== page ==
The evidence presented at trial showed that the course of conduct that caused plaintiff's injuries involved concealing from the public that smoking is addictive and causes PVD. As the court has explained, the evidence permits an inference that fewer people would have begun to smoke but for Reynolds' concealment. Evidence presented at trial showed that the rate of smoking among the public dipped after the concerns about smoking and cancer were first raised but increased again upon the initiation of the "open question" campaign by Reynolds. The evidence also showed that Reynolds reaped enormous profits from the sale of cigarettes over the course of its concealment. Based on the evidence presented at trial and at the punitive damages hearing, the court concludes that the profitability of Reynolds' course of conduct far exceeded $5 million dollars. In fact, the court concludes that the profitability far exceeded $15 million dollars. Thus, the statutory limitation on punitive damages exceeds $15 million dollars and is not implicated by the court's award of punitive damages.
Reynolds argues that the principles set out in BMW v. Gore, 517 U.S. 559 (1996) "severely limit the amount of punitive damages that Mr. Burton may recover in this case." According to Reynolds, these principles indicate "that any punitive damages award should be modest at best, and far below the $5 million minimum proposed by Mr. Burton." The court does not agree. As discussed below, an award of $15 million in punitive damages is within the range permitted by the principles set out in Gore.
Conduct occurring within Kansas
According to Gore, a punitive damages award must relate to conduct occurring within the state. Continental Trend Resources, Inc. v. OXY USA, Inc., 101 F.3d 634 (10th Cir. 1996) (summarizing and interpreting the Gore decision). Reynolds correctly points out that plaintiff's submission to the court on the topic of punitive damages frequently refers to harm inflicted on society at large and that the court may not base a punitive damages award on such harm. The court did not consider the harm inflicted on society at large in reaching the decision to award $15 million in punitive damages. Instead, the court considered only Reynolds conduct as it was relevant to the State of Kansas.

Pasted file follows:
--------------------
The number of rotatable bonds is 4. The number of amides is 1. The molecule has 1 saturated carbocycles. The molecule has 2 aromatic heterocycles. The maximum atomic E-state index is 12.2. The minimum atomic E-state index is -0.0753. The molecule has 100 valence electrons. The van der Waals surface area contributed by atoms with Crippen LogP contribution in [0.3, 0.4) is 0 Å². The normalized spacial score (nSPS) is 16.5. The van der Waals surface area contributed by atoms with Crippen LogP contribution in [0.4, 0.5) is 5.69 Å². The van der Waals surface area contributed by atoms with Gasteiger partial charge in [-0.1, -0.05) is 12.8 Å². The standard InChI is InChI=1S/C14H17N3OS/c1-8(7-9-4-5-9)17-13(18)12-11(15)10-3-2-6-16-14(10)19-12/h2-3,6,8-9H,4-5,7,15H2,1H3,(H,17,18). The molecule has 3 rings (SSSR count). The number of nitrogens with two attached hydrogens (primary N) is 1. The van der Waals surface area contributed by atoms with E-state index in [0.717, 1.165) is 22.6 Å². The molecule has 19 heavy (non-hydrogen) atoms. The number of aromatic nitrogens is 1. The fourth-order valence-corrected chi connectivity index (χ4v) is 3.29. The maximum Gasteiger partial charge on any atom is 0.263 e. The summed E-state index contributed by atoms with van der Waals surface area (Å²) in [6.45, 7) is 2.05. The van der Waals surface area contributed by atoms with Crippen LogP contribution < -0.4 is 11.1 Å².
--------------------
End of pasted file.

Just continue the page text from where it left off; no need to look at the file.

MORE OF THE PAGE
The evidence presented at trial showed that Reynolds concealed from the residents of the State of Kansas the fact that smoking was addictive and causes PVD. Specifically, the evidence showed Reynolds knew that smoking was addictive and not only did not reveal this information but concealed it from the public. In addition, the evidence showed that Reynolds engaged in a campaign to cast doubt on the fact that smoking is harmful without any valid scientific basis for doing so. Prior to 1970 evidence existed showing that developing PVD was a risk of smoking and that in 1970 there was enough evidence for the public health community to decide that smoking causes PVD. The evidence also indicated, however, that, beginning in 1954 and continuing through at least the 1980s, defendants operated a public relations campaign which delivered the message to the public that whether smoking causes health problems remains an "open question." According to plaintiff's experts this "open question" campaign interfered with the ability of the public health community to effectively communicate to the public that smoking causes health problems. The evidence also indicated that part of this strategy was the creation of the Council on Tobacco Research ("CTR") and the use of the CTR to fund studies with the objective of creating the impression that there was still an open controversy about whether smoking causes health problems.